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Melissa Dunphy '09 Really Digs Composing

Bruce E. Beans of West Chester University Magazine

When composer Melissa Dunphy ’09 and her husband Matt bought a defunct magic theater in Philadelphia in 2015, they envisioned launching a multidisciplinary performing arts venue, the Hannah Callowhill Stage. But then they learned that two privies buried within the foundation walls contained what archaeologists have called artifacts of “national importance,” including a 1770s ceramic bowl.

“It’s too cool to ignore,“ she says of their ongoing excavation, which has delayed the venue’s opening until next year.

An immigrant from Australia, the violist/cellist graduated summa cum laude with a bachelor of music degree in theory and composition in 2009, then earned a doctorate in music composition from the University of Pennsylvania. “The West Chester faculty offers the resources to allow you to go way past the curriculum, which enabled me to go straight into Penn’s Ph.D. program,” she says.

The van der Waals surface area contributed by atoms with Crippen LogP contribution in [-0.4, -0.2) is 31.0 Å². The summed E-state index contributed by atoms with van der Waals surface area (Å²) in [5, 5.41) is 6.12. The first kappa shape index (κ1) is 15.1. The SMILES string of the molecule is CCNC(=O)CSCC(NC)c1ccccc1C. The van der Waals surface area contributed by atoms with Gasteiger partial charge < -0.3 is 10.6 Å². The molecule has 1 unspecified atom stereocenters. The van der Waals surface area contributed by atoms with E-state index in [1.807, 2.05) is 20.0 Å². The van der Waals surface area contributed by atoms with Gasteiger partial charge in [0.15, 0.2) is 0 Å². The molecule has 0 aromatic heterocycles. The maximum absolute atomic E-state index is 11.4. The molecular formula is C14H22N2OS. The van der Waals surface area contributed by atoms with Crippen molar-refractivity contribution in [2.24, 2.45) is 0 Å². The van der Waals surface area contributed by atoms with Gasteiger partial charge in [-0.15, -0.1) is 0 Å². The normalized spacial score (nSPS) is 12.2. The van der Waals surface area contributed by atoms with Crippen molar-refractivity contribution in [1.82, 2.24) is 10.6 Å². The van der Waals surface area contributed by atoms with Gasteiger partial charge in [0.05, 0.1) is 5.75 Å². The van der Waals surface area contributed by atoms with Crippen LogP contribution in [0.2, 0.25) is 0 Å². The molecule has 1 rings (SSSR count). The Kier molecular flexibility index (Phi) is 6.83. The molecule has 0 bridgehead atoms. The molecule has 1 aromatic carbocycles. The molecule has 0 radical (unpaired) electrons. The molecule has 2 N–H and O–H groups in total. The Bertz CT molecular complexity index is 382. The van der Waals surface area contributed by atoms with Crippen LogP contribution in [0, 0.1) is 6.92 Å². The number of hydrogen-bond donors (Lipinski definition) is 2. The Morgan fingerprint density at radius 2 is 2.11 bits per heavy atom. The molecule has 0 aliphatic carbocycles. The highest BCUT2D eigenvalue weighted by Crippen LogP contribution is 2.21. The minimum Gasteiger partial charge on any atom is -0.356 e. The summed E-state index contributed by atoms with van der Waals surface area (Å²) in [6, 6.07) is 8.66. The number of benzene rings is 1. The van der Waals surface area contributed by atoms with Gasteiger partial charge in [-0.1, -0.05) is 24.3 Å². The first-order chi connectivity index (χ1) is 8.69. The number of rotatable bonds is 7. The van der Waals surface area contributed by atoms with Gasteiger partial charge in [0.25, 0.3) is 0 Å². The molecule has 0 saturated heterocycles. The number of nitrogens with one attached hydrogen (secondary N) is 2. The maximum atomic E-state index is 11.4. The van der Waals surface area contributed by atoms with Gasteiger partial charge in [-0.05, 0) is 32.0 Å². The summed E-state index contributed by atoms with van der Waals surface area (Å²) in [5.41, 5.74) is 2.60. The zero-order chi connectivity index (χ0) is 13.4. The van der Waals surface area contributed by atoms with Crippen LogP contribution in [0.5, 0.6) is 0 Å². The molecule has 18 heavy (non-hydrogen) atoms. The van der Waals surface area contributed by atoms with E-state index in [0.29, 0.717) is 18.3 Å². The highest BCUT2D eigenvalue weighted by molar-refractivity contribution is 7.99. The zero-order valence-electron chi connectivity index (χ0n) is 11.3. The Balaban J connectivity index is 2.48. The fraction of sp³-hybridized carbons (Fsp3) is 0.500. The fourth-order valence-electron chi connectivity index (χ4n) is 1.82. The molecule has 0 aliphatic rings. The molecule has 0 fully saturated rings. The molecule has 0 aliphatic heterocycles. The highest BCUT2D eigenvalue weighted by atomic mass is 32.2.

Dunphy is now an acclaimed composer specializing in vocal, political, and theatrical music. She first gained national attention with a piece she conceived at WCU with the encouragement of Robert Maggio, chair of music theory and composition: “The Gonzales Cantata,” which the Wall Street Journal and MSNBC’s The Rachel Maddow Show covered.

Dunphy’s works have since been commissioned and performed, winning awards throughout the country. She has been a composer-in-residence, including for the St. Louis Chamber Chorus; composes and designs sound for regional theaters; and is the director of music composition at the National Puppetry Conference. Speaking of both the theatre building and her career, she says, “You take a chance and go where your passions lead and, suddenly, you’re living an adventure.”

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